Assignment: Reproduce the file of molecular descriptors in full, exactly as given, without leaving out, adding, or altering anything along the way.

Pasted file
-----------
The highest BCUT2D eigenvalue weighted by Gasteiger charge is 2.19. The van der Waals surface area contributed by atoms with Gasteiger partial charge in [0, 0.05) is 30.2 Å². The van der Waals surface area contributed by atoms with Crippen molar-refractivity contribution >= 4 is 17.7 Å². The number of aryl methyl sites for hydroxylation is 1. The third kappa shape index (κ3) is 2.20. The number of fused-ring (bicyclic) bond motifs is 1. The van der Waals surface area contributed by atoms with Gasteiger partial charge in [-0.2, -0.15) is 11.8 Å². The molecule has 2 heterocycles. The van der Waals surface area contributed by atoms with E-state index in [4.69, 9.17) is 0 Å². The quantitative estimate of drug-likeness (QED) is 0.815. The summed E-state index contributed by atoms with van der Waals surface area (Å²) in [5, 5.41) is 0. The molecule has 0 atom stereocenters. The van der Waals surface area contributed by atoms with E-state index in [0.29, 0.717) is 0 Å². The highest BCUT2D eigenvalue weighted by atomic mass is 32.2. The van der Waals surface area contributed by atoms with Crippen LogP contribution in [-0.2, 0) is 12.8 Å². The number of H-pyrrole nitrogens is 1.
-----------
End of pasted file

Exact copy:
The highest BCUT2D eigenvalue weighted by Gasteiger charge is 2.19. The van der Waals surface area contributed by atoms with Gasteiger partial charge in [0, 0.05) is 30.2 Å². The van der Waals surface area contributed by atoms with Crippen molar-refractivity contribution >= 4 is 17.7 Å². The number of aryl methyl sites for hydroxylation is 1. The third kappa shape index (κ3) is 2.20. The number of fused-ring (bicyclic) bond motifs is 1. The van der Waals surface area contributed by atoms with Gasteiger partial charge in [-0.2, -0.15) is 11.8 Å². The molecule has 2 heterocycles. The van der Waals surface area contributed by atoms with E-state index in [4.69, 9.17) is 0 Å². The quantitative estimate of drug-likeness (QED) is 0.815. The summed E-state index contributed by atoms with van der Waals surface area (Å²) in [5, 5.41) is 0. The molecule has 0 atom stereocenters. The van der Waals surface area contributed by atoms with E-state index in [0.29, 0.717) is 0 Å². The highest BCUT2D eigenvalue weighted by atomic mass is 32.2. The van der Waals surface area contributed by atoms with Crippen LogP contribution in [-0.2, 0) is 12.8 Å². The number of H-pyrrole nitrogens is 1.